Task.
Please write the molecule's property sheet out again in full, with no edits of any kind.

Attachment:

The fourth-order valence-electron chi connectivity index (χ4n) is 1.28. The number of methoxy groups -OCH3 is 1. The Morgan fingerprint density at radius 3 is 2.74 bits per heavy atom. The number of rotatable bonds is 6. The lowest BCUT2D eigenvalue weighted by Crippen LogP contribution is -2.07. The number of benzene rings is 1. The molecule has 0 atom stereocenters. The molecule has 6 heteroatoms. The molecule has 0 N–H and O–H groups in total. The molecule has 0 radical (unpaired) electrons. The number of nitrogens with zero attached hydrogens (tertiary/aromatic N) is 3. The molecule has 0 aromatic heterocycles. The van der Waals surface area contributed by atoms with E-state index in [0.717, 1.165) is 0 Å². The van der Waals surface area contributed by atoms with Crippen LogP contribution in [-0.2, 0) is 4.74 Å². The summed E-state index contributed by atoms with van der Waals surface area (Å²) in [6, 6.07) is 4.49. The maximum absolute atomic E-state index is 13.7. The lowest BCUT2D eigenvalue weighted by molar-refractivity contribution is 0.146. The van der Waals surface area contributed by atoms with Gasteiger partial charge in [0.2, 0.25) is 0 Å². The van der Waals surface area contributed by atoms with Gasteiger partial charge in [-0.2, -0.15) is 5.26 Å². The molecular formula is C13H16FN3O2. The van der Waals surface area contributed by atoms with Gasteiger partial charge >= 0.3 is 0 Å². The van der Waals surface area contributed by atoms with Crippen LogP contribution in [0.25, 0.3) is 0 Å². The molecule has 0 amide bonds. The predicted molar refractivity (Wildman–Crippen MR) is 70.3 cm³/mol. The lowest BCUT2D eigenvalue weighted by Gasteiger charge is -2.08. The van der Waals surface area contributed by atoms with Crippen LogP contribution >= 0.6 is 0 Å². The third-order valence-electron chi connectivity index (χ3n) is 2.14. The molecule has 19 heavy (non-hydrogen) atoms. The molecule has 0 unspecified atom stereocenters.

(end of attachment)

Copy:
The fourth-order valence-electron chi connectivity index (χ4n) is 1.28. The number of methoxy groups -OCH3 is 1. The Morgan fingerprint density at radius 3 is 2.74 bits per heavy atom. The number of rotatable bonds is 6. The lowest BCUT2D eigenvalue weighted by Crippen LogP contribution is -2.07. The number of benzene rings is 1. The molecule has 0 atom stereocenters. The molecule has 6 heteroatoms. The molecule has 0 N–H and O–H groups in total. The molecule has 0 radical (unpaired) electrons. The number of nitrogens with zero attached hydrogens (tertiary/aromatic N) is 3. The molecule has 0 aromatic heterocycles. The van der Waals surface area contributed by atoms with E-state index in [0.717, 1.165) is 0 Å². The van der Waals surface area contributed by atoms with Crippen LogP contribution in [-0.2, 0) is 4.74 Å². The summed E-state index contributed by atoms with van der Waals surface area (Å²) in [6, 6.07) is 4.49. The maximum absolute atomic E-state index is 13.7. The lowest BCUT2D eigenvalue weighted by molar-refractivity contribution is 0.146. The van der Waals surface area contributed by atoms with Gasteiger partial charge in [0.2, 0.25) is 0 Å². The van der Waals surface area contributed by atoms with Gasteiger partial charge in [-0.2, -0.15) is 5.26 Å². The molecular formula is C13H16FN3O2. The van der Waals surface area contributed by atoms with Gasteiger partial charge >= 0.3 is 0 Å². The van der Waals surface area contributed by atoms with Crippen LogP contribution in [0.25, 0.3) is 0 Å². The molecule has 0 amide bonds. The predicted molar refractivity (Wildman–Crippen MR) is 70.3 cm³/mol. The lowest BCUT2D eigenvalue weighted by Gasteiger charge is -2.08. The van der Waals surface area contributed by atoms with Crippen LogP contribution >= 0.6 is 0 Å². The third-order valence-electron chi connectivity index (χ3n) is 2.14. The molecule has 19 heavy (non-hydrogen) atoms. The molecule has 0 unspecified atom stereocenters.